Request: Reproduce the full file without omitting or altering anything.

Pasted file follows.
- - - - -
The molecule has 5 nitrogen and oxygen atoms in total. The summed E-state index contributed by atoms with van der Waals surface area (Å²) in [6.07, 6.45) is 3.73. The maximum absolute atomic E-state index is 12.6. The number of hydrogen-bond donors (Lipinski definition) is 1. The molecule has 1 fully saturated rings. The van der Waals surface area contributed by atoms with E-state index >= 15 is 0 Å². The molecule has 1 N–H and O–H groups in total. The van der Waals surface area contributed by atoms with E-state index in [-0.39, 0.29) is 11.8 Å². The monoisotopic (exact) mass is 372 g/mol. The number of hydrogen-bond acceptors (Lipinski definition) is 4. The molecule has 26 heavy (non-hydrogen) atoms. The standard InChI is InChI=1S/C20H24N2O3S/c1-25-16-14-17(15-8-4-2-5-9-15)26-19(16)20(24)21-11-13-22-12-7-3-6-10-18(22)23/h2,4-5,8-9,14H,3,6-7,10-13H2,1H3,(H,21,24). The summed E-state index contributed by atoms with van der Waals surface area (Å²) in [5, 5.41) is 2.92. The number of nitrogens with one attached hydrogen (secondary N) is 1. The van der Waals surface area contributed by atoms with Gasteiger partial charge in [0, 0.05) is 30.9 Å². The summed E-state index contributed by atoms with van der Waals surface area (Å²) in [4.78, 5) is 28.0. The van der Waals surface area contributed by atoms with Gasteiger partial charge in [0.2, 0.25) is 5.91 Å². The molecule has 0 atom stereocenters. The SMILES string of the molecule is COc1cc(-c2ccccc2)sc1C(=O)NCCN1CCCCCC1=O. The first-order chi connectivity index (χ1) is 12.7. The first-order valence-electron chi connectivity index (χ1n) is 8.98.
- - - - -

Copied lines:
The molecule has 5 nitrogen and oxygen atoms in total. The summed E-state index contributed by atoms with van der Waals surface area (Å²) in [6.07, 6.45) is 3.73. The maximum absolute atomic E-state index is 12.6. The number of hydrogen-bond donors (Lipinski definition) is 1. The molecule has 1 fully saturated rings. The van der Waals surface area contributed by atoms with E-state index >= 15 is 0 Å². The molecule has 1 N–H and O–H groups in total. The van der Waals surface area contributed by atoms with E-state index in [-0.39, 0.29) is 11.8 Å². The monoisotopic (exact) mass is 372 g/mol. The number of hydrogen-bond acceptors (Lipinski definition) is 4. The molecule has 26 heavy (non-hydrogen) atoms. The standard InChI is InChI=1S/C20H24N2O3S/c1-25-16-14-17(15-8-4-2-5-9-15)26-19(16)20(24)21-11-13-22-12-7-3-6-10-18(22)23/h2,4-5,8-9,14H,3,6-7,10-13H2,1H3,(H,21,24). The summed E-state index contributed by atoms with van der Waals surface area (Å²) in [5, 5.41) is 2.92. The number of nitrogens with one attached hydrogen (secondary N) is 1. The van der Waals surface area contributed by atoms with Gasteiger partial charge in [0, 0.05) is 30.9 Å². The summed E-state index contributed by atoms with van der Waals surface area (Å²) in [4.78, 5) is 28.0. The van der Waals surface area contributed by atoms with Gasteiger partial charge in [0.2, 0.25) is 5.91 Å². The molecule has 0 atom stereocenters. The SMILES string of the molecule is COc1cc(-c2ccccc2)sc1C(=O)NCCN1CCCCCC1=O. The first-order chi connectivity index (χ1) is 12.7. The first-order valence-electron chi connectivity index (χ1n) is 8.98.